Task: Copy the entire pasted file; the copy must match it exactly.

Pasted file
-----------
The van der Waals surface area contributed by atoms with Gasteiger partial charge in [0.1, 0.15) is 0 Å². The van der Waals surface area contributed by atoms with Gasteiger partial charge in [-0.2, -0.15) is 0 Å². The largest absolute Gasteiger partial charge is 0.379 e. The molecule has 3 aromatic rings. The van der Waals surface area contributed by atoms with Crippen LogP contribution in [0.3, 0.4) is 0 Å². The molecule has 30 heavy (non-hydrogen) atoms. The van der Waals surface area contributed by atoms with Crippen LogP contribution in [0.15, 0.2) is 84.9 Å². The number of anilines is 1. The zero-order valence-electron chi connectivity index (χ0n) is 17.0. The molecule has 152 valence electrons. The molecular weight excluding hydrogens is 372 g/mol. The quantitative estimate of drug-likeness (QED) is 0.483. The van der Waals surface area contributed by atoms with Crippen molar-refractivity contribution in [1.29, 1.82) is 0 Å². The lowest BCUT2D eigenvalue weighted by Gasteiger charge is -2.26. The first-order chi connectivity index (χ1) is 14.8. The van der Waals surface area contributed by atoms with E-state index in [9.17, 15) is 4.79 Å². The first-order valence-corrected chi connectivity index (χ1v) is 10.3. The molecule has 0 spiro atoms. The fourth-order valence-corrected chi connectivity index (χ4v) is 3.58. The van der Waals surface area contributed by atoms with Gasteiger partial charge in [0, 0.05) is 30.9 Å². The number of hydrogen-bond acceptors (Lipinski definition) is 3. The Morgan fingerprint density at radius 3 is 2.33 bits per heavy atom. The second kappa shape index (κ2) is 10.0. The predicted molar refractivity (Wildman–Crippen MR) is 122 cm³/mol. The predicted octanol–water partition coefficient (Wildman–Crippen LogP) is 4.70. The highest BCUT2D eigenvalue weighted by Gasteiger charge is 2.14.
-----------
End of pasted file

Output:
The van der Waals surface area contributed by atoms with Gasteiger partial charge in [0.1, 0.15) is 0 Å². The van der Waals surface area contributed by atoms with Gasteiger partial charge in [-0.2, -0.15) is 0 Å². The largest absolute Gasteiger partial charge is 0.379 e. The molecule has 3 aromatic rings. The van der Waals surface area contributed by atoms with Crippen LogP contribution in [0.3, 0.4) is 0 Å². The molecule has 30 heavy (non-hydrogen) atoms. The van der Waals surface area contributed by atoms with Crippen LogP contribution in [0.15, 0.2) is 84.9 Å². The number of anilines is 1. The zero-order valence-electron chi connectivity index (χ0n) is 17.0. The molecule has 152 valence electrons. The molecular weight excluding hydrogens is 372 g/mol. The quantitative estimate of drug-likeness (QED) is 0.483. The van der Waals surface area contributed by atoms with Crippen molar-refractivity contribution in [1.29, 1.82) is 0 Å². The lowest BCUT2D eigenvalue weighted by Gasteiger charge is -2.26. The first-order chi connectivity index (χ1) is 14.8. The van der Waals surface area contributed by atoms with E-state index in [9.17, 15) is 4.79 Å². The first-order valence-corrected chi connectivity index (χ1v) is 10.3. The molecule has 0 spiro atoms. The fourth-order valence-corrected chi connectivity index (χ4v) is 3.58. The van der Waals surface area contributed by atoms with Gasteiger partial charge in [0, 0.05) is 30.9 Å². The number of hydrogen-bond acceptors (Lipinski definition) is 3. The Morgan fingerprint density at radius 3 is 2.33 bits per heavy atom. The second kappa shape index (κ2) is 10.0. The predicted molar refractivity (Wildman–Crippen MR) is 122 cm³/mol. The predicted octanol–water partition coefficient (Wildman–Crippen LogP) is 4.70. The highest BCUT2D eigenvalue weighted by Gasteiger charge is 2.14.